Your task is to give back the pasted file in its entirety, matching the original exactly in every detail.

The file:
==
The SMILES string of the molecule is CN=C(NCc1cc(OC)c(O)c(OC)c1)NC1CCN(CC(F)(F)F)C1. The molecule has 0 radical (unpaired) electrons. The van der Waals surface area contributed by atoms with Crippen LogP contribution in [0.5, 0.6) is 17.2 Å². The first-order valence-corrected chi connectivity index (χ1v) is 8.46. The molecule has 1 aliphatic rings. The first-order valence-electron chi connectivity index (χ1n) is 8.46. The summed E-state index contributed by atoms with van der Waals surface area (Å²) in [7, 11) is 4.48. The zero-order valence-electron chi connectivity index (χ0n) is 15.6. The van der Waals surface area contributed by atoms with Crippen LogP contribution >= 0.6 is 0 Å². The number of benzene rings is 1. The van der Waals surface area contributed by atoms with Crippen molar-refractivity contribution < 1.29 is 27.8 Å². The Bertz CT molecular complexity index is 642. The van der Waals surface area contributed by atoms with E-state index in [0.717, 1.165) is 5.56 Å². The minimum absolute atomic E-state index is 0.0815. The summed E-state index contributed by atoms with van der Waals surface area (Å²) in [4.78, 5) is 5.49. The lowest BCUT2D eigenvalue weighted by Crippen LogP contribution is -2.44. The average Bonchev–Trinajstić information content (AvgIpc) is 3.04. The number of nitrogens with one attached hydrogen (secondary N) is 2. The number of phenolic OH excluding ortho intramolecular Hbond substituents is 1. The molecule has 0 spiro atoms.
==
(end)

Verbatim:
The SMILES string of the molecule is CN=C(NCc1cc(OC)c(O)c(OC)c1)NC1CCN(CC(F)(F)F)C1. The molecule has 0 radical (unpaired) electrons. The van der Waals surface area contributed by atoms with Crippen LogP contribution in [0.5, 0.6) is 17.2 Å². The first-order valence-corrected chi connectivity index (χ1v) is 8.46. The molecule has 1 aliphatic rings. The first-order valence-electron chi connectivity index (χ1n) is 8.46. The summed E-state index contributed by atoms with van der Waals surface area (Å²) in [7, 11) is 4.48. The zero-order valence-electron chi connectivity index (χ0n) is 15.6. The van der Waals surface area contributed by atoms with Crippen LogP contribution >= 0.6 is 0 Å². The number of benzene rings is 1. The van der Waals surface area contributed by atoms with Crippen molar-refractivity contribution < 1.29 is 27.8 Å². The Bertz CT molecular complexity index is 642. The van der Waals surface area contributed by atoms with E-state index in [0.717, 1.165) is 5.56 Å². The minimum absolute atomic E-state index is 0.0815. The summed E-state index contributed by atoms with van der Waals surface area (Å²) in [4.78, 5) is 5.49. The lowest BCUT2D eigenvalue weighted by Crippen LogP contribution is -2.44. The average Bonchev–Trinajstić information content (AvgIpc) is 3.04. The number of nitrogens with one attached hydrogen (secondary N) is 2. The number of phenolic OH excluding ortho intramolecular Hbond substituents is 1. The molecule has 0 spiro atoms.